Food security a growing issue in Nigeria – World Grain
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ABIDJAN, IVORY COAST — The African Development Bank Group (AFDB) met with a high-level Nigerian delegation on Oct. 18 to discuss means of tackling growing concerns about the country’s food security.
A report released by the Food and Agriculture Organization of the United Nations (FAO) and the World Food Programme (WFP) earlier this year ranked Nigeria among the top three countries where acute hunger and food insecurity are set to worsen.
Akinwumi Adesina, president of the AFDB, said the Bank’s strategic support for Nigeria’s food production will hinge on five factors: support, scale, systems, speed and sustainability.
“Inflation in Nigeria is high, at 16% or more,” Adesina said. “Of course, the biggest share of the consumer price index is the price of food, at almost 65%. So, if we can drive down the price of food, of course, we can drive down inflation.”
Adesina urged Mohammad Mahmood Abubakar, the Nigerian agriculture minister, to concentrate on building the correct team and tactics to optimize the country’s farming seasons. He said that dramatically increased food output will result in lower food prices, which will in turn lower inflation rates.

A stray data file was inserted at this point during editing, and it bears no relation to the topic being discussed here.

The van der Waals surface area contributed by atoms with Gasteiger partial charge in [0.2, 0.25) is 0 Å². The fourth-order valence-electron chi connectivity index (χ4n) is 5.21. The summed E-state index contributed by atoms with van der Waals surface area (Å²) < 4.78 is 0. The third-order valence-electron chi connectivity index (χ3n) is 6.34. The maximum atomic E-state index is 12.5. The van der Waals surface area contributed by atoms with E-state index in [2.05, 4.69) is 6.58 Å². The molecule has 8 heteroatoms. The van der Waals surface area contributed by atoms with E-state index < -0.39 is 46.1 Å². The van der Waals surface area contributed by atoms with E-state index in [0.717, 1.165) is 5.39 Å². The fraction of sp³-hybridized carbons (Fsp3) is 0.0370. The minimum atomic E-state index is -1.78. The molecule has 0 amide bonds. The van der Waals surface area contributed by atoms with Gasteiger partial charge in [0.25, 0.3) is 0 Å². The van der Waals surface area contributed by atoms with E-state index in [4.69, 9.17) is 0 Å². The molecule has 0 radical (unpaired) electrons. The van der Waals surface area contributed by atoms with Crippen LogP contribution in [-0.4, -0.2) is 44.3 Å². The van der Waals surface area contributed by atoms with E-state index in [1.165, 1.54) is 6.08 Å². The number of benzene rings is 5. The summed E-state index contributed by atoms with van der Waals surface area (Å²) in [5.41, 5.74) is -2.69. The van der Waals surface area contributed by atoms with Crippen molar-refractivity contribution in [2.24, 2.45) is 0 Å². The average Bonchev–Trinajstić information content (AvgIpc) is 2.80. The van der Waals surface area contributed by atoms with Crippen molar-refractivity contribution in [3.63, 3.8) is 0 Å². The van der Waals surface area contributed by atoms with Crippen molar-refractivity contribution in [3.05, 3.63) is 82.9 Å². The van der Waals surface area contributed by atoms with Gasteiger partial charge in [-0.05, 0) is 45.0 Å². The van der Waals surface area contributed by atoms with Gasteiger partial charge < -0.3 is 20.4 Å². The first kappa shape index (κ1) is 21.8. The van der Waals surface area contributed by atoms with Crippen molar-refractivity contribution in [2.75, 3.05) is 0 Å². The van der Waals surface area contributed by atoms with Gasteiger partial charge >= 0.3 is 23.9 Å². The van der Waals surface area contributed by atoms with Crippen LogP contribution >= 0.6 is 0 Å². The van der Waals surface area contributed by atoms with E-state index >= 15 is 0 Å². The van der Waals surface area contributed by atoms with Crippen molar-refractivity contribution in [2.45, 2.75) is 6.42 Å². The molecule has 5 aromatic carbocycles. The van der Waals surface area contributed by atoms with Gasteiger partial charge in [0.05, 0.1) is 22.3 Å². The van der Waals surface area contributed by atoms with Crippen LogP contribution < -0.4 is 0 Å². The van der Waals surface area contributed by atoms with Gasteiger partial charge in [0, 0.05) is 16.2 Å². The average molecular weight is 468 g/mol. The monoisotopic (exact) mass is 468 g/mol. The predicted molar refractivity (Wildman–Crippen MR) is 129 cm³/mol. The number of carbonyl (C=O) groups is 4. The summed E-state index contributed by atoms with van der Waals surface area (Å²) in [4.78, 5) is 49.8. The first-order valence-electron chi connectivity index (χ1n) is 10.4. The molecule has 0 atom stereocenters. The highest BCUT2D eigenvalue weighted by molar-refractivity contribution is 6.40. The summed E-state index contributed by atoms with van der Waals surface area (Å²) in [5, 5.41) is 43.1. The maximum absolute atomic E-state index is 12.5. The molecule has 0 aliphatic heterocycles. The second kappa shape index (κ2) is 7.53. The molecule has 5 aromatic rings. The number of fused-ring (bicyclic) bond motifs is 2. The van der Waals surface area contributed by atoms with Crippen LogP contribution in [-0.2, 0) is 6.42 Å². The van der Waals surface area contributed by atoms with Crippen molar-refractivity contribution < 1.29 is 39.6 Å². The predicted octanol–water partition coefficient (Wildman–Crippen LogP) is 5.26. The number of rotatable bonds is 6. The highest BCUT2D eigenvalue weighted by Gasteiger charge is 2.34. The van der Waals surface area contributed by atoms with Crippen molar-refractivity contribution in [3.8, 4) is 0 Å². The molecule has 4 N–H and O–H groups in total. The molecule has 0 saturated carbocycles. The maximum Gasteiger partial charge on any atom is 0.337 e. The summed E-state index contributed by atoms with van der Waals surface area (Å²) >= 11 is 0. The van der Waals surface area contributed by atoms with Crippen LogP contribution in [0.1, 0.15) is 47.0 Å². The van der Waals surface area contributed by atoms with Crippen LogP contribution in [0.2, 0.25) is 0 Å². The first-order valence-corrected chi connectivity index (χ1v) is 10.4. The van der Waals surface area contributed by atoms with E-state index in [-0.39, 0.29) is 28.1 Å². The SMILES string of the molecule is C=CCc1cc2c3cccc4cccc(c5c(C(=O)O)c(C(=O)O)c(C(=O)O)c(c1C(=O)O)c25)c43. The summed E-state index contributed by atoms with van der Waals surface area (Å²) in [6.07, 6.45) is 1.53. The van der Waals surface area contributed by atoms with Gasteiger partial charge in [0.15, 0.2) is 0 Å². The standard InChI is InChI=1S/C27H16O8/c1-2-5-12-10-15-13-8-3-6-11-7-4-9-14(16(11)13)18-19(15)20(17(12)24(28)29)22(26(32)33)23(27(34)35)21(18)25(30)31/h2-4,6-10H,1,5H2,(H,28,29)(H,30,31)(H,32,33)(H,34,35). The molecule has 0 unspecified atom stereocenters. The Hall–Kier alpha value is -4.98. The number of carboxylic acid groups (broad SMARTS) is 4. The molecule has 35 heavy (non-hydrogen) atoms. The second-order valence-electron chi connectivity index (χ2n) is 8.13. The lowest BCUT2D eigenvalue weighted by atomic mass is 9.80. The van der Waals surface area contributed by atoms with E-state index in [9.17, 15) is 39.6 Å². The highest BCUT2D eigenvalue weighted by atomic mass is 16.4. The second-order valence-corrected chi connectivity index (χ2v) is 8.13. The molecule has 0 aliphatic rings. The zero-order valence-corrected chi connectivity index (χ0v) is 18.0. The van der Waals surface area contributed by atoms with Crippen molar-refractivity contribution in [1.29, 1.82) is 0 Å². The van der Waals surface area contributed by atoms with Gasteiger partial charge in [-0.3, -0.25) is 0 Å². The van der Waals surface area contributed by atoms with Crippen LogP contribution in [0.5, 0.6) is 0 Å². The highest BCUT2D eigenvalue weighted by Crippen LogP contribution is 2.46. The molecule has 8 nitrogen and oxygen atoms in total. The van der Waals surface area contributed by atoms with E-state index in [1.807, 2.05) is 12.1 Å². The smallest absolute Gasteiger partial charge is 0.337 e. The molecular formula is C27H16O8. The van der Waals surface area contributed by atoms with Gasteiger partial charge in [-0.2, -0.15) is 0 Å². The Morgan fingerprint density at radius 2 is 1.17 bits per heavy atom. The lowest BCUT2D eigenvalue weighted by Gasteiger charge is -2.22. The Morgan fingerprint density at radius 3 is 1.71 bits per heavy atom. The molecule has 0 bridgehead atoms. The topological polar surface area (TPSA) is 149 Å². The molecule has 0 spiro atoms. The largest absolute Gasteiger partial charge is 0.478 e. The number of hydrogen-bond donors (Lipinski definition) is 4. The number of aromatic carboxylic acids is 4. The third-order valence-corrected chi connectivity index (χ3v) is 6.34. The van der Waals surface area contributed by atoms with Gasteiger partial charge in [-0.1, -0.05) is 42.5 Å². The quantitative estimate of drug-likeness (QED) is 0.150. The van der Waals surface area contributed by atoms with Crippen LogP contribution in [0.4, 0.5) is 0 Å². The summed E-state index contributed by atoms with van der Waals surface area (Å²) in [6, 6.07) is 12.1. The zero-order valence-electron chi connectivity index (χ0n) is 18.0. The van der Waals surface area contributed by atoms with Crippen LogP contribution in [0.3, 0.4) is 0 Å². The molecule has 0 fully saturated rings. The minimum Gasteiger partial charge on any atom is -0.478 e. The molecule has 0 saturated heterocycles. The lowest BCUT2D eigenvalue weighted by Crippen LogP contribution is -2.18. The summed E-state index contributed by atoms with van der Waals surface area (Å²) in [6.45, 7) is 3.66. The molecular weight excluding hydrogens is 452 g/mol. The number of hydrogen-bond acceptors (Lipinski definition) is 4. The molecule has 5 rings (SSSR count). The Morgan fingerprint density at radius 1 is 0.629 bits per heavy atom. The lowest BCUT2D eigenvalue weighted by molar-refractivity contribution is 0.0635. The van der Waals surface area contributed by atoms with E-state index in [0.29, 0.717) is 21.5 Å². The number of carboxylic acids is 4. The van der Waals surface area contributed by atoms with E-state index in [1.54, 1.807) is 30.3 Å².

Citing successes in Sudan, Adesina explained how the ADFB had supported the country with 65,000 tonnes of heat-tolerant wheat varieties, cultivated on 317,000 hectares.
“It took two seasons to do this,” he said. “Change will not happen in years. You will see change in seasons. Sudan now produces 1.1 million tonnes of wheat. The same thing happened in Ethiopia in just two seasons with the production of 184,000 hectares of wheat.”
In response to hearing of the Bank’s successes in Sudan and Ethiopia, Abubakar said: “This gives me an additional measure of confidence. If you can do it in Sudan, you can equally do it in Nigeria. Not just in wheat, but also rice, maize and soybeans.”
The AFDB will provide Nigeria with support through input delivery, including highly improved seeds and fertilizers to farmers, and an integrated input delivery platform.
Extensively discussed at the meeting was the Bank’s Special Agro-Industrial Processing Zone initiative as an effective medium-term plan for revolutionizing Nigeria’s agriculture value chain.
“The Bank stands ready to fully support and help Nigeria in the next farming seasons,” Adesina said. “So, we must make sure things turn around. The president must succeed, and Nigeria must succeed. Agriculture must succeed.”
Abubakar said he welcomed the Bank’s proposed strategy and described it as one that would spur Nigeria’s food supply production.
“It will reverse the ugly trend of a sharp increase in prices of food in the country,” he said. “I am pleased with the Bank’s strategy to facilitate the production of 9 million tonnes of food in Nigeria, and to support us in raising self-sufficiency. The Bank’s Special Agro-Processing Zones initiative is a laudable one and Nigeria is grateful.”